Re Rustica

  (Squaw Valley, California)
love your food!
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Almost Spring?

When we're looking for summer, we head down the mountain.  When we look for winter, we head up hill.  The increase in altitude leads to a decrease in temperature - there is less atmosphere to hold in heat!  In Squaw Valley, the difference is pronounced.  We own and rent land in the area, and our rental field - just down the street - is more than 1000 feet lower!  It's been spring there for about a month, and now it is just starting to be spring up on top of the hill.  Down in the valley, it is more than 2300 feet lower than it is at our camp on top of the mountain.  It's mid summer there!

Changes in altitude are one thing, but changes in latitude are another.  Going north means going colder, and going south means getting warmer (until you get to the equator, that is).

It is important to stagger fields north and south, uphill and down hill if you want to supply similar foods all year long.  Spring has come and gone in the Valley, but is still coming up in the hills.  On the plate, it's spring, spring, spring!  Summer is also easily found.  So is winter!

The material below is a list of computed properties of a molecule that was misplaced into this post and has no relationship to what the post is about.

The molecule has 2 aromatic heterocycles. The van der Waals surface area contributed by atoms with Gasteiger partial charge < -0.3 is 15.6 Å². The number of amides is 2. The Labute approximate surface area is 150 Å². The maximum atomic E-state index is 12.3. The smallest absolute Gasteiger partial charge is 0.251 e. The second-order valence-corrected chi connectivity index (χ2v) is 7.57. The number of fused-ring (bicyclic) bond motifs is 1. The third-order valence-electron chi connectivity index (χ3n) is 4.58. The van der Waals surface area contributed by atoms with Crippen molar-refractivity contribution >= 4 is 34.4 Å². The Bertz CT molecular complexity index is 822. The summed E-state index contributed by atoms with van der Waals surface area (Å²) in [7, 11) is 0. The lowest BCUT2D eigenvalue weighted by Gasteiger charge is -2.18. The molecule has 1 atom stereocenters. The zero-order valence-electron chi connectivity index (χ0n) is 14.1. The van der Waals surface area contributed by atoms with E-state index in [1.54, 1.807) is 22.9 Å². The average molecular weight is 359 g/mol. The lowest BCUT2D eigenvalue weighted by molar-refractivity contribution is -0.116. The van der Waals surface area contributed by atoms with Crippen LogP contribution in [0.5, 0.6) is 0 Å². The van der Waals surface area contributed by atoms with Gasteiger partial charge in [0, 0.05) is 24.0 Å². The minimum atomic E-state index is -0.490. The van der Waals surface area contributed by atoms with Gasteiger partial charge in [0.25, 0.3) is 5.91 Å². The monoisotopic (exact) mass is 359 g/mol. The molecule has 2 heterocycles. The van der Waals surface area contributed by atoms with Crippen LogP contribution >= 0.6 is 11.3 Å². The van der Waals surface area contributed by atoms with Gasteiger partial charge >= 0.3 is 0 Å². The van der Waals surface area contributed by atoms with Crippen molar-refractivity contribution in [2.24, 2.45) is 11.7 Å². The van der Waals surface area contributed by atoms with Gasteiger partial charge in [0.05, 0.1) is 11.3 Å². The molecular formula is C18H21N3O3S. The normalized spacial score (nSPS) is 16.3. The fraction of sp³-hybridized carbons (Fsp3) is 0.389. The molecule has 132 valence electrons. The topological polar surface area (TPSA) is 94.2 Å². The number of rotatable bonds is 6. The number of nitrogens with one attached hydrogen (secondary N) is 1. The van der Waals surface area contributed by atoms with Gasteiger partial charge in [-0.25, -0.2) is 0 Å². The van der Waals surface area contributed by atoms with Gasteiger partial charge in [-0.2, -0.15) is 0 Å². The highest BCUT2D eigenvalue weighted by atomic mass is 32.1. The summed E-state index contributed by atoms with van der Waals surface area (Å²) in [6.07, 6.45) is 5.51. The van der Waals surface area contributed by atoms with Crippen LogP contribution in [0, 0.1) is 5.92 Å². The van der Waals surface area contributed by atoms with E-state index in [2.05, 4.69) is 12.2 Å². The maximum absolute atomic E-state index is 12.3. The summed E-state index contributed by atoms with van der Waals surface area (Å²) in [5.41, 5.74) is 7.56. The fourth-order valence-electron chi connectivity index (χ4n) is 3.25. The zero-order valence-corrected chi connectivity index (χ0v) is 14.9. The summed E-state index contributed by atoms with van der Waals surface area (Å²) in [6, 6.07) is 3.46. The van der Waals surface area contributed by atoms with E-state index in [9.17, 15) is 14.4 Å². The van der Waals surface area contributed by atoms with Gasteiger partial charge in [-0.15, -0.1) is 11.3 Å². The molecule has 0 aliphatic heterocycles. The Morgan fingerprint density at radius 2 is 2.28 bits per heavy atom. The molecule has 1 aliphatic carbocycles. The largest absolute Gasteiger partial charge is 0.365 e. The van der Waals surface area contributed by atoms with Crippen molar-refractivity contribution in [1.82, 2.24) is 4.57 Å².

The nomadic farmer is not a new thing under the sun.  The Egyptians invented the technique, boating up and down the Nile, hiking up and down the hills.  The Egyptians even went so far as to bring their bees from pasture to pasture, increasing their honey production: some farms today still do this today, trucking bees from Colorado's Western Slope to California's Central Valley with the change in seasons.

Back in ancient days, bee spills would happen as much as in modern days.  But then, there's an argument for sedentary farming.
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